Academic journal article Human Architecture: Journal of the Sociology of Self-Knowledge

Places to Think with, Books to Think About: Words, Experience and the Decolonization of Knowledge in the Bolivian Andes

Academic journal article Human Architecture: Journal of the Sociology of Self-Knowledge

Places to Think with, Books to Think About: Words, Experience and the Decolonization of Knowledge in the Bolivian Andes

Article excerpt

I. INTRODUCTION

In Bolivia today, indigenous peoples' political struggles are interlaced with issues of knowledge and truth. Indigenous cosmologies and "traditional" systems of knowledge are not only being politicized in an unprecedented manner; they also make possible a reading of reality and the national political process that differs from and undermines dominant views.

In order to introduce the topic of this article--Aymara epistemology--I would like to mention a name which is not usually brought up in discussions on indigenous peoples and the decolonization of knowledge: the 18th-century Swedish botanist Carl Linnaeus. I do so not in order to impress the reader with rare references, but in order to contrast the modern, colonial epistemology of Linneaus' scientific reason (see, e.g., Jensen 2009) with a subalternized indigenous epistemology. In his Systema Naturae (1735), Linneaus recognized the status of humankind as a particular species within the animal kingdom. He had problems, however, in coming up with a solid argument for distinguishing human anatomy from that of apes. The ultimate criterion he used to distinguish humans from apes was the intellectual faculty of reason. Only humans, Linneaus claimed, have rational and systematic means of producing and conveying actual knowledge of the world and of themselves. Or, as Tim Ingold sententiously frames the argument: "There are no scientists among the animals" (2000:238).

In 2010, a friend of mine, a young male Bolivian Aymara intellectual and indigenous activist whom I will call Antonio, likewise traced the distinction between humans and other-than-humans to the sphere of knowledge, but his grounds for doing so differ radically from those of Linnaeus. Human knowledge as transmitted through language, is pure 'siwsawij Antonio claims--i.e., it is talk, opinions, views and judgments of particular individuals. As such it is knowledge of a particular kind: it is knowledge concerning the opinions of other humans and nothing else. It is thereby significantly different from the non-linguistic, experiential knowledge that is lived-through and gained in, from, with and within the world; with and from plants, mountains, lakes, animals, and not least, certain knowledgeable places in the landscape, so called wak'as. This kind of knowledge, my friend claims, is 'ukamaw,' the way things are. While humans may tell lies, other knowledgeable constituent subjects of the world do not (with the exception of a few animal "tricksters"). While Antonio probably would agree with Linnaeus that there are no scientists among the animals, he also resolutely assures that there are no charlatans among the plants, no liars among the mountains.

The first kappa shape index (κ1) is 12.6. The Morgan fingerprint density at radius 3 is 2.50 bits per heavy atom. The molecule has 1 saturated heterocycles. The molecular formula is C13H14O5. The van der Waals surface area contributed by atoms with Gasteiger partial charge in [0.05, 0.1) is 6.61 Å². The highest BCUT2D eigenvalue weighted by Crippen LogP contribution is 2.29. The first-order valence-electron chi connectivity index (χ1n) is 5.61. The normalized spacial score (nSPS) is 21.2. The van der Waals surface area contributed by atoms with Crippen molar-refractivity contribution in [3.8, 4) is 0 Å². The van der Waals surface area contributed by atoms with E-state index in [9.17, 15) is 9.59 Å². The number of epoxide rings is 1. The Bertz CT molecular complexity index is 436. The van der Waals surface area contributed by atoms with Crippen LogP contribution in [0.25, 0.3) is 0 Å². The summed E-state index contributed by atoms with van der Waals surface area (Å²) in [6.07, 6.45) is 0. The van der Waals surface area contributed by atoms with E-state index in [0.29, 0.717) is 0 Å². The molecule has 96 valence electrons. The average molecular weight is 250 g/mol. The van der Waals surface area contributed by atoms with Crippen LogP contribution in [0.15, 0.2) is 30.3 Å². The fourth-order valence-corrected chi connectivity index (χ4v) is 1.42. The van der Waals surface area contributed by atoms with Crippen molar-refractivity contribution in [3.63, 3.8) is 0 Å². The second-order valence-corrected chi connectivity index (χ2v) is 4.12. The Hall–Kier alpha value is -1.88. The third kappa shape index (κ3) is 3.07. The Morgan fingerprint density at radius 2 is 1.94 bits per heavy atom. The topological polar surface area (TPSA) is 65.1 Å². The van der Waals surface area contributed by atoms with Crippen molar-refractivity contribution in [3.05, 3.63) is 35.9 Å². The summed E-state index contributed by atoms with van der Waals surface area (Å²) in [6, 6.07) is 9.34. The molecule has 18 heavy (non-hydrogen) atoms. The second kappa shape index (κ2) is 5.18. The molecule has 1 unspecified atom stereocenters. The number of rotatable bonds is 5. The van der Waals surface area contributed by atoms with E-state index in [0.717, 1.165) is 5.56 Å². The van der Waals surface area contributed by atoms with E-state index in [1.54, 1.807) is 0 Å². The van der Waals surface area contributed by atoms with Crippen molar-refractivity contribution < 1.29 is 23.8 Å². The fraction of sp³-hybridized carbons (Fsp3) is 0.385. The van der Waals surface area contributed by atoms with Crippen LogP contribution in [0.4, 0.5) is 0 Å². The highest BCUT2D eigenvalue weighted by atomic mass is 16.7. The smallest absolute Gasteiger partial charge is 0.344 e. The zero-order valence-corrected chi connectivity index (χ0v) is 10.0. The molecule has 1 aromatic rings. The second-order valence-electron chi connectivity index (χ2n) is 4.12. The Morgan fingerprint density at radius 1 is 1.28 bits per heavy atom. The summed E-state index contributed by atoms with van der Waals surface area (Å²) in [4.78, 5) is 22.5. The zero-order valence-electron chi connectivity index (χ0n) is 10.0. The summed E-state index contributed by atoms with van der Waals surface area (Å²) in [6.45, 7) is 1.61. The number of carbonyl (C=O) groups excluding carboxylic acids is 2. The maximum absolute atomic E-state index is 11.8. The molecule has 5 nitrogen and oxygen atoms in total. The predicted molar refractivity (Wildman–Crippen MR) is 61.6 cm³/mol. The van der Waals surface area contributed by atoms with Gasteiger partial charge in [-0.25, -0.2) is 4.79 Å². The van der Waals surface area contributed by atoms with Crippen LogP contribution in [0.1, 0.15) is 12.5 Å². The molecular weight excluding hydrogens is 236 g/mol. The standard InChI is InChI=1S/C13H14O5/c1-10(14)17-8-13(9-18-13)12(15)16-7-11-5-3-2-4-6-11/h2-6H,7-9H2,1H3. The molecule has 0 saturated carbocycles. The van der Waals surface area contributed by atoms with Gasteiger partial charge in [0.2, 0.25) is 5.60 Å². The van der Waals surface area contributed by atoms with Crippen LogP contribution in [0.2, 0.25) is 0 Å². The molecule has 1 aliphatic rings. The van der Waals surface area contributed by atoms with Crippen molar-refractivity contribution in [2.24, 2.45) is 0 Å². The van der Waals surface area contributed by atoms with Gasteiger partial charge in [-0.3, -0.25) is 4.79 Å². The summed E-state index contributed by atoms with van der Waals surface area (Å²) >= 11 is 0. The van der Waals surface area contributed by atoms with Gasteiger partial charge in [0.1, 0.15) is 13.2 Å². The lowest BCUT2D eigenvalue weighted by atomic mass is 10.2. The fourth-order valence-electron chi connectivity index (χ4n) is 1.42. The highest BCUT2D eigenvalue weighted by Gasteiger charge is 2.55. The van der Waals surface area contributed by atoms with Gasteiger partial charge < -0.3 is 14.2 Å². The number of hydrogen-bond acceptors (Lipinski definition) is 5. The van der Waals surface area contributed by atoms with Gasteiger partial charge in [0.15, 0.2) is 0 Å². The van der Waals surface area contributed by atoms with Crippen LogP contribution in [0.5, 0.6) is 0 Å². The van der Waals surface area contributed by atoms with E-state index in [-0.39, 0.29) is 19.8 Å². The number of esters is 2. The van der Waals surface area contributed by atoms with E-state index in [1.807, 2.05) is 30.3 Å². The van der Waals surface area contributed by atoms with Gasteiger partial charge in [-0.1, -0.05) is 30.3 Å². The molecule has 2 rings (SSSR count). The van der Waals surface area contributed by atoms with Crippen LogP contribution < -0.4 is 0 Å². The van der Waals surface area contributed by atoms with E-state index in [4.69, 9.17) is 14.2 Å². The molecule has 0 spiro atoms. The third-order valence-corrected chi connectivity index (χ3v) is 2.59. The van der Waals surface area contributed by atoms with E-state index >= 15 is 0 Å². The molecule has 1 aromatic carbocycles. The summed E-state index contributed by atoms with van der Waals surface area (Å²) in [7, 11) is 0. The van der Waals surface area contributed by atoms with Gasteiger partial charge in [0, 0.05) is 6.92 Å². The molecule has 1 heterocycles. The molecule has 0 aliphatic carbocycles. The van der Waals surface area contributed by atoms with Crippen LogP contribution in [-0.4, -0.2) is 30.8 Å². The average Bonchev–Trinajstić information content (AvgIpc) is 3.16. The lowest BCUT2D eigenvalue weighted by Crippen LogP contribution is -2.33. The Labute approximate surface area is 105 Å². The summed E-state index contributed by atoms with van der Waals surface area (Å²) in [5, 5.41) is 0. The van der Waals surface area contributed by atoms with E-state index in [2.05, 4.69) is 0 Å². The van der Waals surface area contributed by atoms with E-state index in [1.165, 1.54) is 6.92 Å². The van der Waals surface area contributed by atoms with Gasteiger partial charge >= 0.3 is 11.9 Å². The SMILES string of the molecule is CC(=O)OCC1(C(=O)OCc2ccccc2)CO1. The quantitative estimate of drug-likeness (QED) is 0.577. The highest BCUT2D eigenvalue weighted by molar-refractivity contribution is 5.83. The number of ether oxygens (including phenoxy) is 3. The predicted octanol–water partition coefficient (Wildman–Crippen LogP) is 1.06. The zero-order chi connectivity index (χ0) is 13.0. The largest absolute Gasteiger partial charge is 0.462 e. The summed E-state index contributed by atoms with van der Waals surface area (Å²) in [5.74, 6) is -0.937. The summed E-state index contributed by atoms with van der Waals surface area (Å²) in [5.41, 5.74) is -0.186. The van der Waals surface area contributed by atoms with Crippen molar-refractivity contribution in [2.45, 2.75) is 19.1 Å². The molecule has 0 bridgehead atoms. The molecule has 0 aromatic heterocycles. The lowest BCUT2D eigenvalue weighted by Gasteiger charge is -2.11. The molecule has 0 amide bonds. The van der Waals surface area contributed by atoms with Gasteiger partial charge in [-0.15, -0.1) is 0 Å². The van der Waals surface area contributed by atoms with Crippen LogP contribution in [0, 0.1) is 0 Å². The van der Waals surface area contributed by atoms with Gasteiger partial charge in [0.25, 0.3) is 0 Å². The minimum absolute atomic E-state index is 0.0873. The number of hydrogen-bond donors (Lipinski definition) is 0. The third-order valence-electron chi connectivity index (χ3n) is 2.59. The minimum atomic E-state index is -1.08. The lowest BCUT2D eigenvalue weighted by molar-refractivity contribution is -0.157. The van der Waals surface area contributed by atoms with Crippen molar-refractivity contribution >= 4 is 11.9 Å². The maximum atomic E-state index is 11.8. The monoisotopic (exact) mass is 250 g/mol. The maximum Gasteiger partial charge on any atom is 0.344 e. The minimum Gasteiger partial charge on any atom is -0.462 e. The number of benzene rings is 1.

Martha Hardman (1986) has shown that Aymara speakers constantly use linguistic 'data-source marking' (usually by adding suffixes) in order to indicate whether they are speaking from personal experiential knowledge, from knowledge acquired through language, or from non-personal knowledge. In this article, the two first categories will be discussed in some detail. When Antonio distinguishes between the 'siwsawf nature of the knowledge acquired through human language and the 'ukamaw' nature of the personal knowledge acquired through non-linguistic interaction with other knowledgeable subjects in the world, he is, according to Hardman, using an Aymara linguistic logic that is "so pervasive that speakers consider the matter to be part of the nature of the universe" (1986:114). Consequently, the failure to indicate from what kind of knowledge one speaks is indeed looked upon with suspicion: "Those who come into the community from outside and state as personal knowledge facts which they know only through language (e.g., things they have read in books) are immediately categorized as cads" (Hardman 1986:133).

This way of distinguishing between different kinds of knowledge according to their source and supposed reliability has interesting implications for the current process of 'decolonization' of the Bolivian university and the recent establishment of 'indigenous universities' as integral parts of the 'decolonizing' state politics launched by the Evo Morales administration since 2006. …

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